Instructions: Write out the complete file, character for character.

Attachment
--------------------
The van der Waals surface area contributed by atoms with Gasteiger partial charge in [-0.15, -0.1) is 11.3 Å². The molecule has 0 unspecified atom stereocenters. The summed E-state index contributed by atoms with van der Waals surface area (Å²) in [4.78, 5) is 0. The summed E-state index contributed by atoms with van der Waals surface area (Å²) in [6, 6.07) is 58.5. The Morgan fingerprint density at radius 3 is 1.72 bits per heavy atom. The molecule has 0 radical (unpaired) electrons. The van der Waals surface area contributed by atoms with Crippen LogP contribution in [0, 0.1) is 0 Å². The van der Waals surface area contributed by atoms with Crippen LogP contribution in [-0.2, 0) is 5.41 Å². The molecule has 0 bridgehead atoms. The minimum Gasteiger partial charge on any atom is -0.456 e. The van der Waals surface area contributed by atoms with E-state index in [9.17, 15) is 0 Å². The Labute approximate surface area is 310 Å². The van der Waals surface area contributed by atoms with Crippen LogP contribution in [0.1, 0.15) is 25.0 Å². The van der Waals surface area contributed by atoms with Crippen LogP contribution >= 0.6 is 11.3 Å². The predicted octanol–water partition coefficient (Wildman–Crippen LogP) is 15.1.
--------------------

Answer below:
The van der Waals surface area contributed by atoms with Gasteiger partial charge in [-0.15, -0.1) is 11.3 Å². The molecule has 0 unspecified atom stereocenters. The summed E-state index contributed by atoms with van der Waals surface area (Å²) in [4.78, 5) is 0. The summed E-state index contributed by atoms with van der Waals surface area (Å²) in [6, 6.07) is 58.5. The Morgan fingerprint density at radius 3 is 1.72 bits per heavy atom. The molecule has 0 radical (unpaired) electrons. The van der Waals surface area contributed by atoms with Crippen LogP contribution in [0, 0.1) is 0 Å². The van der Waals surface area contributed by atoms with Crippen LogP contribution in [-0.2, 0) is 5.41 Å². The molecule has 0 bridgehead atoms. The minimum Gasteiger partial charge on any atom is -0.456 e. The van der Waals surface area contributed by atoms with E-state index in [9.17, 15) is 0 Å². The Labute approximate surface area is 310 Å². The van der Waals surface area contributed by atoms with Crippen LogP contribution in [0.1, 0.15) is 25.0 Å². The van der Waals surface area contributed by atoms with Crippen LogP contribution >= 0.6 is 11.3 Å². The predicted octanol–water partition coefficient (Wildman–Crippen LogP) is 15.1.